The Hunger Games: Mockingjay — Part 2

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Release: Friday, November 20, 2015

[Theater]

Written by: Peter Craig; Danny Strong

Directed by: Francis Lawrence

Take your best shot, Mr. Lawrence. I’m ready for anything. Or, I thought I was.

Four films, three years and nearly $2 billion in global box office receipts later, we arrive at the bittersweet farewell to a remarkable franchise, one that has been so captivating since its inception it hooked one of the biggest cynics I know of the young adult film adaptations from the get-go. That person is me. I tend not to give a lot of credit to these films, feeling so comfortable in my dismissal of many of these movies that when their poor performance (commercial and/or critical) pops up on my screen a few days later, my only response is a simple, satisfied chuckle. Then I click out of the screen and move on.

There’s been something markedly different about Katniss Everdeen and her targeted bow and arrows though. And I swear it’s not because I happen to think Jennifer Lawrence is really cute. Okay, well I suppose that helps. But Shailene Woodley is a babe too! I’m not going to mince my words here: physical attraction is a big part of it, but what has really helped up the ante for the cinematic treatment(s) of Suzanne Collins’ best-sellers has been an emphasis on genuine emotion filtered through an uncommonly bleak political lens.

Collins’ final novel being split into two films has caused quite the stir amongst passionate fans of both the film and book franchise, and while it’s difficult to argue the motives for expanding the HGCU (that’s the Hunger Games Cinematic Universe) into a quadrilogy are fueled by anything other than reaping financial rewards, I personally have enjoyed getting to spend this much more time with some truly well-developed and exceptionally memorable characters.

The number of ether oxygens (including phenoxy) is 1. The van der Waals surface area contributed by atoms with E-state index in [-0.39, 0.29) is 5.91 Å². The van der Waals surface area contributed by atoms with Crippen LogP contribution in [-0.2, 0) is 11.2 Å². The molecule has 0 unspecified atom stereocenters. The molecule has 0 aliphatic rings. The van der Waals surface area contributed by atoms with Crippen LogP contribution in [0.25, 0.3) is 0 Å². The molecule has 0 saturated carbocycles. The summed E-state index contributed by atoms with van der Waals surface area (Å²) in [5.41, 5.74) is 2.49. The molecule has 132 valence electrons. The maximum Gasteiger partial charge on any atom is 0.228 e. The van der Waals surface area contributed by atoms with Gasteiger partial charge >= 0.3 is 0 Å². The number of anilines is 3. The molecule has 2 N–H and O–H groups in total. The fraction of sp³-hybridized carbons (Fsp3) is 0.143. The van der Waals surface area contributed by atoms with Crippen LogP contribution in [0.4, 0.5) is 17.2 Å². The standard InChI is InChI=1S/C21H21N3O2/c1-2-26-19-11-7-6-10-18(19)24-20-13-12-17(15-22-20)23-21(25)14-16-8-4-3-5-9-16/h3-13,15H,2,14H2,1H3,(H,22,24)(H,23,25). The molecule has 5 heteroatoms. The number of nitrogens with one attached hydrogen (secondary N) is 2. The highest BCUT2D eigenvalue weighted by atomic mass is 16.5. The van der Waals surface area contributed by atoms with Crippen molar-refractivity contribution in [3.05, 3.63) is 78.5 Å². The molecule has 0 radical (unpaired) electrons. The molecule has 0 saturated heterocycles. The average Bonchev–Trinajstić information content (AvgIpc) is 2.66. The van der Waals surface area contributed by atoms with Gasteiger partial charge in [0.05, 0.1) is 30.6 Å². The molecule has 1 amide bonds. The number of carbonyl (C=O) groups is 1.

The Hunger Games: Mockingjay — Part 2, then, wastes no time in immersing audiences right into the psychological, and now physical, turmoil that has consumed the two victors of the 74th Hunger Games: Peeta is still suffering from the trauma he endured at the hands of President Snow having been captured after the events of Catching Fire, while Katniss recovers from neck injuries sustained in his attack upon her during one of his psychotic breaks.

The reality of this franchise ending is surprisingly difficult to reconcile. On one level, and as one might expect, this final chapter manifests as the most somber one yet as we watch the events of the previous films sculpt the faces of the familiar into expressions of deep despair, the weight of full-fledged war carried upon Katniss’ shoulders and anyone who has stood by her in the belief that the nation shouldn’t be subjected to Snow’s oppression any longer. There emerges a strong emotional rift between Katniss and Peeta, who can no longer be trusted. All that stuff’s easier to swallow when compared to the loss of Philip Seymour Hoffman though. In his final on-screen appearance, his Plutarch Heavensbee is notably less prevalent, yet his spirit, in all of its organic, non-digitized glory, leaves a lasting impression.

The stakes have never been higher, yet the premise so simple. To the surprise of no one, Katniss’ only goal is killing President Snow. Like, for real this time. Feeling restricted in her capacity as merely a symbol of hope for the people of Panem, she’s determined to get back to doing real damage and will abandon protocol laid out by District 13 leader Alma Coin that’s been set in place to protect her. She joins a squad of soldiers led by Boggs (Mahershala Ali) and Lieutenant Jackson (Michelle Forbes) who are tasked with following behind the other troops into the Capitol in order to film one final segment  for District 13’s anti-Snow propagandistic documentary.